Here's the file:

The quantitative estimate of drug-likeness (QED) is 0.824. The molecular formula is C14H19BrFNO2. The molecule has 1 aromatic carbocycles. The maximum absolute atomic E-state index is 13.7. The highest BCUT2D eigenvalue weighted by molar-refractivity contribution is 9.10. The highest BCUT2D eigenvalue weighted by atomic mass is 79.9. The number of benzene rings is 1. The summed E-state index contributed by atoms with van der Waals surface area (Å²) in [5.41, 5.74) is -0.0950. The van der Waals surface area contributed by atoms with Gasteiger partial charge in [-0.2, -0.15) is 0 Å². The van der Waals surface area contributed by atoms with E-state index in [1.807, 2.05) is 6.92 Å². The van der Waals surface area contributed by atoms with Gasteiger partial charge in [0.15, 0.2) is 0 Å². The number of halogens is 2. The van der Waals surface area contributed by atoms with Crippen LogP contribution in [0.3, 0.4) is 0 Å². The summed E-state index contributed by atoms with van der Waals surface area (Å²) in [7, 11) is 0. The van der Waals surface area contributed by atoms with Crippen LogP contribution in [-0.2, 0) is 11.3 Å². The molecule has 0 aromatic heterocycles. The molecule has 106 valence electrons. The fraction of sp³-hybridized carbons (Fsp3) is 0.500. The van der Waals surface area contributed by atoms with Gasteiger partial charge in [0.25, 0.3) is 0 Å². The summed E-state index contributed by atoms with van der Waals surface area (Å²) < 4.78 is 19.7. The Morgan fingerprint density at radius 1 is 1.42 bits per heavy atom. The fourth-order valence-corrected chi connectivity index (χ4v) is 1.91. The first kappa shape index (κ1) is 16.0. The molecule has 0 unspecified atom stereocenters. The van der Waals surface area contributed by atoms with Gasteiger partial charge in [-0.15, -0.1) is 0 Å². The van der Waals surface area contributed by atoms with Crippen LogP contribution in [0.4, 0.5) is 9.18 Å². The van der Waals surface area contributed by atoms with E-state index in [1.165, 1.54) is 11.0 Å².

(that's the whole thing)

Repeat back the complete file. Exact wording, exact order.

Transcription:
The quantitative estimate of drug-likeness (QED) is 0.824. The molecular formula is C14H19BrFNO2. The molecule has 1 aromatic carbocycles. The maximum absolute atomic E-state index is 13.7. The highest BCUT2D eigenvalue weighted by molar-refractivity contribution is 9.10. The highest BCUT2D eigenvalue weighted by atomic mass is 79.9. The number of benzene rings is 1. The summed E-state index contributed by atoms with van der Waals surface area (Å²) in [5.41, 5.74) is -0.0950. The van der Waals surface area contributed by atoms with Gasteiger partial charge in [-0.2, -0.15) is 0 Å². The van der Waals surface area contributed by atoms with E-state index in [1.807, 2.05) is 6.92 Å². The van der Waals surface area contributed by atoms with Gasteiger partial charge in [0.15, 0.2) is 0 Å². The number of halogens is 2. The van der Waals surface area contributed by atoms with Crippen LogP contribution in [0.3, 0.4) is 0 Å². The summed E-state index contributed by atoms with van der Waals surface area (Å²) in [7, 11) is 0. The van der Waals surface area contributed by atoms with Crippen LogP contribution in [-0.2, 0) is 11.3 Å². The molecule has 0 aromatic heterocycles. The molecule has 106 valence electrons. The fraction of sp³-hybridized carbons (Fsp3) is 0.500. The van der Waals surface area contributed by atoms with Gasteiger partial charge in [0.25, 0.3) is 0 Å². The summed E-state index contributed by atoms with van der Waals surface area (Å²) < 4.78 is 19.7. The Morgan fingerprint density at radius 1 is 1.42 bits per heavy atom. The fourth-order valence-corrected chi connectivity index (χ4v) is 1.91. The first kappa shape index (κ1) is 16.0. The molecule has 0 unspecified atom stereocenters. The van der Waals surface area contributed by atoms with Gasteiger partial charge in [-0.15, -0.1) is 0 Å². The van der Waals surface area contributed by atoms with Crippen LogP contribution in [0.4, 0.5) is 9.18 Å². The van der Waals surface area contributed by atoms with E-state index in [1.165, 1.54) is 11.0 Å².